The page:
Modèles probabilistes, champ moyen, EDP de transport pour l'épidémie de Covid-19 avec taux de contact variables.
I will present works done during the Covid-19 epidemic crisis of March–May 2020.
A first work was done jointly with the following physicians of the SAMU of AP-HP and applied mathematicians from INRIA and École polytechnique: Stéphane Gaubert, Xavier Allamigeon, Marin Boyet, Baptiste Colin, Théotime Grohens, Laurent Massoulié, David P. Parsons, Frédéric Adnete, Érick Chanzy, Laurent Goix, Frédéric Lapostolle, Éric Lecarpentier, Christophe Leroy, Thomas Loeb, Jean-Sébastien Marx, Caroline Télion, Laurent Tréluyer, and Pierre Carli (see C. R. Math. Acad. Sci. Paris, 358(7), 843--875, 2020).
We have studied the evolution of the epidemic in the Paris area, by analyzing the medical emergency calls received by the Emergency medical services (EMS) of the four central departments of this area (Centre 15 of SAMU 75, 92, 93 and 94).
Given a transport PDE epidemiological model, we show that the logarithm of each epidemic observable can be approximated by a piecewise linear function of time. Such an approximation allows us to distinguish the different phases of the epidemic, and to identify the delay between sanitary measures and their influence on the load of EMS. This also leads to an algorithm, allowing one to detect epidemic resurgences, by identifying nondifferentiability points.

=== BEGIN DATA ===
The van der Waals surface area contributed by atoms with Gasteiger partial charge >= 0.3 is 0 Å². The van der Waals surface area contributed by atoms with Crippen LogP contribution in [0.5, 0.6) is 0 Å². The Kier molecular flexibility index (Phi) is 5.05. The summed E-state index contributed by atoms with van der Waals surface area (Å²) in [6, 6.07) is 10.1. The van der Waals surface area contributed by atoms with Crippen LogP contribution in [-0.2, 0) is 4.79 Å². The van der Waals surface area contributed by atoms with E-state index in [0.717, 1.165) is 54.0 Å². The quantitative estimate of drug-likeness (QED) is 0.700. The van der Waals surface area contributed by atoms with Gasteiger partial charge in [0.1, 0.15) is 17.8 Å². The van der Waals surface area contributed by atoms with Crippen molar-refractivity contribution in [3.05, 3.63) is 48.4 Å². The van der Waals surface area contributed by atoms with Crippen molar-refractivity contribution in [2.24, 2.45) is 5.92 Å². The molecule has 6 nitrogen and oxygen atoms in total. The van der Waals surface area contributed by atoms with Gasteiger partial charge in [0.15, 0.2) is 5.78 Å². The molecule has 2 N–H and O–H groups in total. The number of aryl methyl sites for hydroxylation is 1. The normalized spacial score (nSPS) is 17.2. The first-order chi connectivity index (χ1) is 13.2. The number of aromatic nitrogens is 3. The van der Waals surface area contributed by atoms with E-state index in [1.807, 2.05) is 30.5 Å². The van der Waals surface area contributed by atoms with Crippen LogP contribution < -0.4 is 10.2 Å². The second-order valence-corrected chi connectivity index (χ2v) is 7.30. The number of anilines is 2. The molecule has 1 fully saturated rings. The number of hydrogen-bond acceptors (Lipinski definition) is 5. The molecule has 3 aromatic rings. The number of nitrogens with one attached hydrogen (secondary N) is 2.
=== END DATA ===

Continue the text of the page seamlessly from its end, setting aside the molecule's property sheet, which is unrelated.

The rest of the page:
Piecewise linear approximability is established using methods from Perron-Frobenius theory. We then compute a piecewise linear approximation, by minimizing the l^1 norm of the error.
In a second work done jointly with Luca Ganassali, Stéphane Gaubert, and Laurent Massoulié (arXiv 2009.05304, 2020), we considered discrete time mean-field models, to which Perron–Frobenius techniques can be applied. We also considered probabilistic models, which are more relevant when we deal with not-so-large infected populations or in sub-critical cases. Estimation of the parameters done by minimizing the l^1 norm of the error was illustrated on Paris hospitalization data. We also proposed more complex models including variable contact rates, contact tracing and routing mobility, and shown how to infer the corresponding parameters, and measure the influence of sanitary measures.